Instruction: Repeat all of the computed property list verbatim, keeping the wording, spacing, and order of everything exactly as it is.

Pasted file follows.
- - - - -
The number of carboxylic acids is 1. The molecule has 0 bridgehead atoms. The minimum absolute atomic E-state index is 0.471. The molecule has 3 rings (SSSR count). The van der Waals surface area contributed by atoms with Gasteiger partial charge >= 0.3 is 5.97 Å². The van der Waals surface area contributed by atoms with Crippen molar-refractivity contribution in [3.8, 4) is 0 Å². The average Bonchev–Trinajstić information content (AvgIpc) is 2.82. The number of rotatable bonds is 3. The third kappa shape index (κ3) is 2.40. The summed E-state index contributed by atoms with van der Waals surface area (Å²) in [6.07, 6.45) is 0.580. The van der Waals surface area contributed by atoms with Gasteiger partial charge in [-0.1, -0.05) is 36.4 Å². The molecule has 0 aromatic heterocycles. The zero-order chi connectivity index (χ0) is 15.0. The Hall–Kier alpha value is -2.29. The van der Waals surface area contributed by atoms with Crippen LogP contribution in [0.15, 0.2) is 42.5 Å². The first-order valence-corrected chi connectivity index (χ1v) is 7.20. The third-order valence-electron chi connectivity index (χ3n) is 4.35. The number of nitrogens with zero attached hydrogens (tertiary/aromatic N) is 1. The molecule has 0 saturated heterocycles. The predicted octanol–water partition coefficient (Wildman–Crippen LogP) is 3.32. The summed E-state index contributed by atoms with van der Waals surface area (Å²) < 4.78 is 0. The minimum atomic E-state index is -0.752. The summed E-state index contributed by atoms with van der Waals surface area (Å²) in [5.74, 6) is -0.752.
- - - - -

The number of carboxylic acids is 1. The molecule has 0 bridgehead atoms. The minimum absolute atomic E-state index is 0.471. The molecule has 3 rings (SSSR count). The van der Waals surface area contributed by atoms with Gasteiger partial charge >= 0.3 is 5.97 Å². The van der Waals surface area contributed by atoms with Crippen molar-refractivity contribution in [3.8, 4) is 0 Å². The average Bonchev–Trinajstić information content (AvgIpc) is 2.82. The number of rotatable bonds is 3. The third kappa shape index (κ3) is 2.40. The summed E-state index contributed by atoms with van der Waals surface area (Å²) in [6.07, 6.45) is 0.580. The van der Waals surface area contributed by atoms with Gasteiger partial charge in [-0.1, -0.05) is 36.4 Å². The molecule has 0 aromatic heterocycles. The zero-order chi connectivity index (χ0) is 15.0. The Hall–Kier alpha value is -2.29. The van der Waals surface area contributed by atoms with Crippen LogP contribution in [0.15, 0.2) is 42.5 Å². The first-order valence-corrected chi connectivity index (χ1v) is 7.20. The third-order valence-electron chi connectivity index (χ3n) is 4.35. The number of nitrogens with zero attached hydrogens (tertiary/aromatic N) is 1. The molecule has 0 saturated heterocycles. The predicted octanol–water partition coefficient (Wildman–Crippen LogP) is 3.32. The summed E-state index contributed by atoms with van der Waals surface area (Å²) < 4.78 is 0. The minimum atomic E-state index is -0.752. The summed E-state index contributed by atoms with van der Waals surface area (Å²) in [5.74, 6) is -0.752.